Sunday, November 4, 2018

When they go low, we pursue justice

The Alt-Right Playbook: You Go High, We Go Low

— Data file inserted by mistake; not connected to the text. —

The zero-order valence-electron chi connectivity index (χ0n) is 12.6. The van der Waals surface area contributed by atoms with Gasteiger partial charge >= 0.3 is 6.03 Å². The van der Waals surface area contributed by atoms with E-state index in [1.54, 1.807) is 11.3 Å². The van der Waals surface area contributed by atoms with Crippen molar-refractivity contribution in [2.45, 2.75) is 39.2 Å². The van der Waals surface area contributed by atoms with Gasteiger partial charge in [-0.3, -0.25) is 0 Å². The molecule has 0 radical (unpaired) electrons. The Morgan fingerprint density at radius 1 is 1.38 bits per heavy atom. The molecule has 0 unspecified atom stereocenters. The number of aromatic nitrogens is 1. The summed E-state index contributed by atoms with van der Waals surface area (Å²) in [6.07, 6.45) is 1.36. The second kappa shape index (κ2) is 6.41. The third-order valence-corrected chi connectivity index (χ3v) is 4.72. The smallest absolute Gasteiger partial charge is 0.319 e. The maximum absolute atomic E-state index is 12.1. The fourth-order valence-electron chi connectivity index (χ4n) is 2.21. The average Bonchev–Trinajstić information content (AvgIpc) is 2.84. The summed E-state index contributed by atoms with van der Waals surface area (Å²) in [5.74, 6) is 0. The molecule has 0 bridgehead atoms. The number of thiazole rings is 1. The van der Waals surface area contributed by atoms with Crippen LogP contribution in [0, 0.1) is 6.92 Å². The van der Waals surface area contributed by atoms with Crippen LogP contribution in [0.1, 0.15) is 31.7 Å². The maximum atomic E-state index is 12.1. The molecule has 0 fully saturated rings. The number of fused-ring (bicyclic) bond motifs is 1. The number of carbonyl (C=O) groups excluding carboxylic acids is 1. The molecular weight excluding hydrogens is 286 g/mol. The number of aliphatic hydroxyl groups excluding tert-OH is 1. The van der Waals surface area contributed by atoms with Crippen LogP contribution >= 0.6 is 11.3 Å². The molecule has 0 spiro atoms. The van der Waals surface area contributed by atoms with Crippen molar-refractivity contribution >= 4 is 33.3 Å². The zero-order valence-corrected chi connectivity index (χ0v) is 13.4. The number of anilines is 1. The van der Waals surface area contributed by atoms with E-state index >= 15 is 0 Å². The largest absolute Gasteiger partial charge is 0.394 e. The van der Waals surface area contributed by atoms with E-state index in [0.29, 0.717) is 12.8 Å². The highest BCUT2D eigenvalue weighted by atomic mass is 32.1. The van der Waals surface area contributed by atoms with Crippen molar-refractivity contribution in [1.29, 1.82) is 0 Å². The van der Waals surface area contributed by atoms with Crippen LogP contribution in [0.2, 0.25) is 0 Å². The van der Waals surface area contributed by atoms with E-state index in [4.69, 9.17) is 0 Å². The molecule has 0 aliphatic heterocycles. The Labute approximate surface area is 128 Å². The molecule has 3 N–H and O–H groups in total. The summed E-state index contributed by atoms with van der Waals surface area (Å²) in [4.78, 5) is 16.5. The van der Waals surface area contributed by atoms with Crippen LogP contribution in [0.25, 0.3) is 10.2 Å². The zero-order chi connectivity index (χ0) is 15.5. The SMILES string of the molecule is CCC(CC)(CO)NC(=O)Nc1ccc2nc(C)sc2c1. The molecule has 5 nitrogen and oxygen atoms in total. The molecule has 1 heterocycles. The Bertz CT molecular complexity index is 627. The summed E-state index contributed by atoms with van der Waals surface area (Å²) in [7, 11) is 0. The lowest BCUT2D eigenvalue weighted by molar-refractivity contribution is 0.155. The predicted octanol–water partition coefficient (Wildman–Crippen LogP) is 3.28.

This was a very challenging video to watch as a liberal, and I encourage all of my friends to watch it and consider. It challenges some deeply held liberal ideals, and that's a good thing. The summary: liberals have come to idolize process over policy. "When they go low, we go high." But instead of defining "going high" as pursuing just and good policies, we've defined it as following the rules and norms that have been summarily smashed and disregarded by Republicans. In doing so, we tell ourselves we're trying to prevent a rulebreaking arms race that will lead to the collapse of the whole system of governance we've relied on lo these many years. That speaks to some deep liberal moral insticts: people are basically good, the good ideas always win out eventually, it would be hypocritical to do what we criticize others for doing, and that maintaining decorum is an end in itself. As Obama frequently liked to quote, "The arc of the moral universe is long, but it bends toward justice" But the universe doesn't bend towards justice unaided. It must be bent, and often quite forcefully. Hitler's defeat was not inevitable. The abolition of slavery in the US required a civil war. The right to vote is contested to this day (see voter suppression in red states/precincts across the country). We as liberals have come to believe that it's a moral victory in and of itself to point at the norm-breaker in chief and say "YOU CAN'T DO THAT!" For this week's example: When Trump announced his intent to eliminate birthright citizenship by EO, the response on the left was almost universally "well he can't, the rules say he can't," whereas the response on the right ranged from "hey, that's a good idea; finally someone is doing something about these illegal babies" to the more tepid "it's a fine idea, but you can't legally do it that way." Note that no where on either side of that discussion does anyone say "It's wrong to want to abolish birthright citizenship." The left has largely abstained on the moral argument over the POLICY, in favor of dismissing the issue as outside the PROCESS. Conversely on the right, we likewise see no moral debate over the topic, because that ground has been ceded by the left so they've internally assumed victory in the policy argument, leaving them only to debate how best to go about doing it. That's not to say no one on the left or right is an outlier bucking these trends or that the left generally doesn't think the policy proposal is immoral. The point here is that by leading with the counter that "it's against the rules" rather than "it's wrong," we are unilaterally disarming in the fight over the policy itself. The Republicans have shown us they don't care about the process, they only care about the policy. While we scream at them for the hypocrisy of denying Merrick Garland his SCOTUS seat, they only cared about denying Obama another supreme court pick so they could populate the court with Justices more amenable to their policies. They likewise stole hundreds of lower federal court seats, for the same reasons. If the Democrats' idea of how to fix this is to shame Republicans for breaking the rules, that will fail. Even in the case of the hypothetical EO overturning the 14th amendment, it's within the rules as written for the Supreme Court to outright declare that the President can do that even when it's blatantly obvious that he can't according to the rules. After all, according to the rules, the Supreme Court gets to decide what "according to the rules" means. Continuing to argue about the fairness of the process isn't going to change the policy. Instead, we need to stop letting the GOP pick the high ground we die on for us. Instead of defining following the rules as the moral high ground, define pursuing just policies as the high ground. We shouldn't ignore the rulebreaking entirely, but it also shouldn't be our primary argument against it. To the extend we can use the fact they broke the rules to prevent the bad policy from being implemented, we should. Sue on procedural grounds if that's what will stop the policy from taking effect, but remember that the end goal is stopping the policy not enforcing the rules. Trump went through several drafts of his Muslim ban before it got through the courts, but he still got his Muslim ban in the end. Victory is when we have immigration reform that makes it easier for people to integrate into our society legally and is welcoming of diversity, the huddled masses yearning to breathe free. When a GOP secretary of state purges the voter rolls a couple weeks before the election, instead of just suing to force him to let the people vote on the grounds he can't do that, campaign on automatic voter registration that would prevent the possibility in the first place. When the president tries to ban trans people from serving in the military, don't just sue under the equal protections clause, make the argument for why trans people deserve to be treated equally. The constitution, the courts, and the process are means, not ends. We must never lose sight of the ends, because those ends are things like access to healthcare, kids being gunned down in schools, minorities being shot in their own back yards by police, LGBT people being able to marry the ones they love and not be discriminated against in employment or society more generally. Following the process is only as important as the policy outcomes it leads to. That doesn't mean that all means are justified by the ends, but likewise good means don't justify bad ends.

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